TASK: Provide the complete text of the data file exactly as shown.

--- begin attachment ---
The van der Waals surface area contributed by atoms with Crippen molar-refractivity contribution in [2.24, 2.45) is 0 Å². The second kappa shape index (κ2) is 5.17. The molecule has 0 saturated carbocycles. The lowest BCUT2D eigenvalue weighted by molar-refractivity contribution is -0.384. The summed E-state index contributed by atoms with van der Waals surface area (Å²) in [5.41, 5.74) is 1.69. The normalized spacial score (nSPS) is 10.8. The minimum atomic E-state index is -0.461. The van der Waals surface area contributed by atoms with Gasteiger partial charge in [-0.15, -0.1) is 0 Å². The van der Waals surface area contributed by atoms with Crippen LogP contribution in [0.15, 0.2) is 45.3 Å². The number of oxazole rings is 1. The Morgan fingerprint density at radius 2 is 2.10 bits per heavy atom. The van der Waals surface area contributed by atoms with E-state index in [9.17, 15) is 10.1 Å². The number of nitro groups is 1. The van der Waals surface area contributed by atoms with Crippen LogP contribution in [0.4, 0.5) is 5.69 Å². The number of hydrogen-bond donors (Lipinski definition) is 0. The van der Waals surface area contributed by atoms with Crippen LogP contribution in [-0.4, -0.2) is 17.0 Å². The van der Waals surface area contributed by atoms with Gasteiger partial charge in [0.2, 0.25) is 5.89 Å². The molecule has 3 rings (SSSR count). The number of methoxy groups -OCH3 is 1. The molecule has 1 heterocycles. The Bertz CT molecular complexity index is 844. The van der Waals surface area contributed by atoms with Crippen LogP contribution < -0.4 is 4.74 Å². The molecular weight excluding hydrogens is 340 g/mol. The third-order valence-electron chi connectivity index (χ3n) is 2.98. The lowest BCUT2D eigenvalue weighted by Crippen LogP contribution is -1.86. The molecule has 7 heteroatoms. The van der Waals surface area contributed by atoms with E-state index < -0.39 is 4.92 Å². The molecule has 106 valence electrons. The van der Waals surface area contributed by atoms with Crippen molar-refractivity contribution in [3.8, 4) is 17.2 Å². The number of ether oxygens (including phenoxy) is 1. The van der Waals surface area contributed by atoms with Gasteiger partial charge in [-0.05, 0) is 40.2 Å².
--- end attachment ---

The van der Waals surface area contributed by atoms with Crippen molar-refractivity contribution in [2.24, 2.45) is 0 Å². The second kappa shape index (κ2) is 5.17. The molecule has 0 saturated carbocycles. The lowest BCUT2D eigenvalue weighted by molar-refractivity contribution is -0.384. The summed E-state index contributed by atoms with van der Waals surface area (Å²) in [5.41, 5.74) is 1.69. The normalized spacial score (nSPS) is 10.8. The minimum atomic E-state index is -0.461. The van der Waals surface area contributed by atoms with Gasteiger partial charge in [-0.15, -0.1) is 0 Å². The van der Waals surface area contributed by atoms with Crippen LogP contribution in [0.15, 0.2) is 45.3 Å². The number of oxazole rings is 1. The Morgan fingerprint density at radius 2 is 2.10 bits per heavy atom. The van der Waals surface area contributed by atoms with E-state index in [9.17, 15) is 10.1 Å². The number of nitro groups is 1. The van der Waals surface area contributed by atoms with Crippen LogP contribution in [0.4, 0.5) is 5.69 Å². The number of hydrogen-bond donors (Lipinski definition) is 0. The van der Waals surface area contributed by atoms with Crippen LogP contribution in [-0.4, -0.2) is 17.0 Å². The van der Waals surface area contributed by atoms with Gasteiger partial charge in [0.2, 0.25) is 5.89 Å². The molecule has 3 rings (SSSR count). The number of methoxy groups -OCH3 is 1. The molecule has 1 heterocycles. The Bertz CT molecular complexity index is 844. The van der Waals surface area contributed by atoms with Crippen LogP contribution < -0.4 is 4.74 Å². The molecular weight excluding hydrogens is 340 g/mol. The third-order valence-electron chi connectivity index (χ3n) is 2.98. The lowest BCUT2D eigenvalue weighted by Crippen LogP contribution is -1.86. The molecule has 7 heteroatoms. The van der Waals surface area contributed by atoms with E-state index < -0.39 is 4.92 Å². The molecule has 106 valence electrons. The van der Waals surface area contributed by atoms with Crippen molar-refractivity contribution in [3.8, 4) is 17.2 Å². The number of ether oxygens (including phenoxy) is 1. The van der Waals surface area contributed by atoms with Gasteiger partial charge in [-0.05, 0) is 40.2 Å².